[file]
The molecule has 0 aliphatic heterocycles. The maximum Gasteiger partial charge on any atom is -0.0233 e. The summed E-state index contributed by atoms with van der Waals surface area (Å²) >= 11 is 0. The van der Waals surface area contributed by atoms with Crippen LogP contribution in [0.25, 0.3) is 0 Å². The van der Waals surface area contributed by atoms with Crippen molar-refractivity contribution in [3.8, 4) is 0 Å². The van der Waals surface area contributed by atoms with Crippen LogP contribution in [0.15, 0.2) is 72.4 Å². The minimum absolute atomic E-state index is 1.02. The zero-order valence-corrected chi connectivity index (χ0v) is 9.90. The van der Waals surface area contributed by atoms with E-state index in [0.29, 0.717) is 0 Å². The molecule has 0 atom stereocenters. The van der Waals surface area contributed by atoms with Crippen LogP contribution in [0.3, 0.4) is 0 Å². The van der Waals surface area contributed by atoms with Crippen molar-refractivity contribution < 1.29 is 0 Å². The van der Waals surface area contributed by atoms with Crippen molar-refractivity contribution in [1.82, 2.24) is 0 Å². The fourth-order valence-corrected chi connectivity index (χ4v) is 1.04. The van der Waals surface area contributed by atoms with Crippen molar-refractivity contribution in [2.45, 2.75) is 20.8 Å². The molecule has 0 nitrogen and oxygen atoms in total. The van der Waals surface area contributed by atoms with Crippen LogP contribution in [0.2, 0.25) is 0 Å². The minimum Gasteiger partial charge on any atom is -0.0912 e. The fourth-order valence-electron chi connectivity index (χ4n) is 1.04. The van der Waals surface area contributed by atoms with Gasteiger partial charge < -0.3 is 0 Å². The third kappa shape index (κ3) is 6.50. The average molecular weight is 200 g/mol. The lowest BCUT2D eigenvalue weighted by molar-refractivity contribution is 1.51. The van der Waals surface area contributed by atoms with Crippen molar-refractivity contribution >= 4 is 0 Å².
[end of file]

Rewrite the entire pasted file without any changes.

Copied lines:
The molecule has 0 aliphatic heterocycles. The maximum Gasteiger partial charge on any atom is -0.0233 e. The summed E-state index contributed by atoms with van der Waals surface area (Å²) >= 11 is 0. The van der Waals surface area contributed by atoms with Crippen LogP contribution in [0.25, 0.3) is 0 Å². The van der Waals surface area contributed by atoms with Crippen molar-refractivity contribution in [3.8, 4) is 0 Å². The van der Waals surface area contributed by atoms with Crippen LogP contribution in [0.15, 0.2) is 72.4 Å². The minimum absolute atomic E-state index is 1.02. The zero-order valence-corrected chi connectivity index (χ0v) is 9.90. The van der Waals surface area contributed by atoms with E-state index in [0.29, 0.717) is 0 Å². The molecule has 0 atom stereocenters. The van der Waals surface area contributed by atoms with Crippen LogP contribution in [0.3, 0.4) is 0 Å². The van der Waals surface area contributed by atoms with Crippen molar-refractivity contribution < 1.29 is 0 Å². The van der Waals surface area contributed by atoms with Crippen molar-refractivity contribution in [1.82, 2.24) is 0 Å². The fourth-order valence-corrected chi connectivity index (χ4v) is 1.04. The van der Waals surface area contributed by atoms with Crippen molar-refractivity contribution in [2.45, 2.75) is 20.8 Å². The molecule has 0 nitrogen and oxygen atoms in total. The van der Waals surface area contributed by atoms with Crippen LogP contribution in [0.2, 0.25) is 0 Å². The minimum Gasteiger partial charge on any atom is -0.0912 e. The fourth-order valence-electron chi connectivity index (χ4n) is 1.04. The van der Waals surface area contributed by atoms with Gasteiger partial charge < -0.3 is 0 Å². The third kappa shape index (κ3) is 6.50. The average molecular weight is 200 g/mol. The lowest BCUT2D eigenvalue weighted by molar-refractivity contribution is 1.51. The van der Waals surface area contributed by atoms with Crippen molar-refractivity contribution >= 4 is 0 Å².